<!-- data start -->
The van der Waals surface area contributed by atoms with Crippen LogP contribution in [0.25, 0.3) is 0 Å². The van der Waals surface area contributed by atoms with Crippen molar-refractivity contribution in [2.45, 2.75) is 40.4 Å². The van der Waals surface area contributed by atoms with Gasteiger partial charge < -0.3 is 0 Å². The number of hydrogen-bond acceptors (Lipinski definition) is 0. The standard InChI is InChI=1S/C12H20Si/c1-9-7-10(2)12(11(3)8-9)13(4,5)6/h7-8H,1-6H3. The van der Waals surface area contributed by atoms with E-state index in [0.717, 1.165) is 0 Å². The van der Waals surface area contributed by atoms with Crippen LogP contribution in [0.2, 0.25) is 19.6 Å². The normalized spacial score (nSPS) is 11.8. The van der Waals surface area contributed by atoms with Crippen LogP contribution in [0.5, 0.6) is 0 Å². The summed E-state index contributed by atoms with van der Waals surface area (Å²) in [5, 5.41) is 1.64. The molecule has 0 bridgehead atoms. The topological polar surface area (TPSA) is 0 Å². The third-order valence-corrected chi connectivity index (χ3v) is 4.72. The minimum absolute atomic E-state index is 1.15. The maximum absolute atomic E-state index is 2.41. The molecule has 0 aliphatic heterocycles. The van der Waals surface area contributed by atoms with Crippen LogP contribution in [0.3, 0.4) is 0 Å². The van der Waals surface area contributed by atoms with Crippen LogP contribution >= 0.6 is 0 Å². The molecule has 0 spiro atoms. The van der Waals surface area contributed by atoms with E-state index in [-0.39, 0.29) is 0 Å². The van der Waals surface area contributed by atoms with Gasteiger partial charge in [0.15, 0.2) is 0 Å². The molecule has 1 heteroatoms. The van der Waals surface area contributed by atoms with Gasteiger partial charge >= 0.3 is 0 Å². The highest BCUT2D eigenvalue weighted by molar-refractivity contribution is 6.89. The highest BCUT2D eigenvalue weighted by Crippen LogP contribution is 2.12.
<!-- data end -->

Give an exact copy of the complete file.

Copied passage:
The van der Waals surface area contributed by atoms with Crippen LogP contribution in [0.25, 0.3) is 0 Å². The van der Waals surface area contributed by atoms with Crippen molar-refractivity contribution in [2.45, 2.75) is 40.4 Å². The van der Waals surface area contributed by atoms with Gasteiger partial charge < -0.3 is 0 Å². The number of hydrogen-bond acceptors (Lipinski definition) is 0. The standard InChI is InChI=1S/C12H20Si/c1-9-7-10(2)12(11(3)8-9)13(4,5)6/h7-8H,1-6H3. The van der Waals surface area contributed by atoms with E-state index in [0.717, 1.165) is 0 Å². The van der Waals surface area contributed by atoms with Crippen LogP contribution in [0.2, 0.25) is 19.6 Å². The normalized spacial score (nSPS) is 11.8. The van der Waals surface area contributed by atoms with Crippen LogP contribution in [0.5, 0.6) is 0 Å². The summed E-state index contributed by atoms with van der Waals surface area (Å²) in [5, 5.41) is 1.64. The molecule has 0 bridgehead atoms. The topological polar surface area (TPSA) is 0 Å². The third-order valence-corrected chi connectivity index (χ3v) is 4.72. The minimum absolute atomic E-state index is 1.15. The maximum absolute atomic E-state index is 2.41. The molecule has 0 aliphatic heterocycles. The van der Waals surface area contributed by atoms with Crippen LogP contribution in [0.3, 0.4) is 0 Å². The van der Waals surface area contributed by atoms with Crippen LogP contribution >= 0.6 is 0 Å². The molecule has 0 spiro atoms. The van der Waals surface area contributed by atoms with E-state index in [-0.39, 0.29) is 0 Å². The van der Waals surface area contributed by atoms with Gasteiger partial charge in [0.15, 0.2) is 0 Å². The molecule has 1 heteroatoms. The van der Waals surface area contributed by atoms with Gasteiger partial charge >= 0.3 is 0 Å². The highest BCUT2D eigenvalue weighted by molar-refractivity contribution is 6.89. The highest BCUT2D eigenvalue weighted by Crippen LogP contribution is 2.12.